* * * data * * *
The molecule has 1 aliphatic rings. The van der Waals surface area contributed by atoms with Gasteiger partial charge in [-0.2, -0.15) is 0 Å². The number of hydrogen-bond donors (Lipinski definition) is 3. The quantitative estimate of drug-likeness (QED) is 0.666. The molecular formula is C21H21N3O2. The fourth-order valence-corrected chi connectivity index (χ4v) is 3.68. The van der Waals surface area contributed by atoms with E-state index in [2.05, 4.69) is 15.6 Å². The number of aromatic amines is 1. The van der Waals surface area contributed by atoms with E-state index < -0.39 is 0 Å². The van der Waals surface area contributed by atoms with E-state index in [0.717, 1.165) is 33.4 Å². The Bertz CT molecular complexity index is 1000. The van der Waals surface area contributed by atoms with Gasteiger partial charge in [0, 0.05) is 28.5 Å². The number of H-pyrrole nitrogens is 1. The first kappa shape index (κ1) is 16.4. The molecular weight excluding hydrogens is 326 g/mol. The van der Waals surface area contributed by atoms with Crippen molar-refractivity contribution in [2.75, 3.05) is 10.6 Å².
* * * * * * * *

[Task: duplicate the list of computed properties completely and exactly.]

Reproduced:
The molecule has 1 aliphatic rings. The van der Waals surface area contributed by atoms with Gasteiger partial charge in [-0.2, -0.15) is 0 Å². The number of hydrogen-bond donors (Lipinski definition) is 3. The quantitative estimate of drug-likeness (QED) is 0.666. The molecular formula is C21H21N3O2. The fourth-order valence-corrected chi connectivity index (χ4v) is 3.68. The van der Waals surface area contributed by atoms with E-state index in [2.05, 4.69) is 15.6 Å². The number of aromatic amines is 1. The van der Waals surface area contributed by atoms with E-state index < -0.39 is 0 Å². The van der Waals surface area contributed by atoms with E-state index in [0.717, 1.165) is 33.4 Å². The Bertz CT molecular complexity index is 1000. The van der Waals surface area contributed by atoms with Gasteiger partial charge in [0, 0.05) is 28.5 Å². The number of H-pyrrole nitrogens is 1. The first kappa shape index (κ1) is 16.4. The molecular weight excluding hydrogens is 326 g/mol. The van der Waals surface area contributed by atoms with Crippen molar-refractivity contribution in [2.75, 3.05) is 10.6 Å².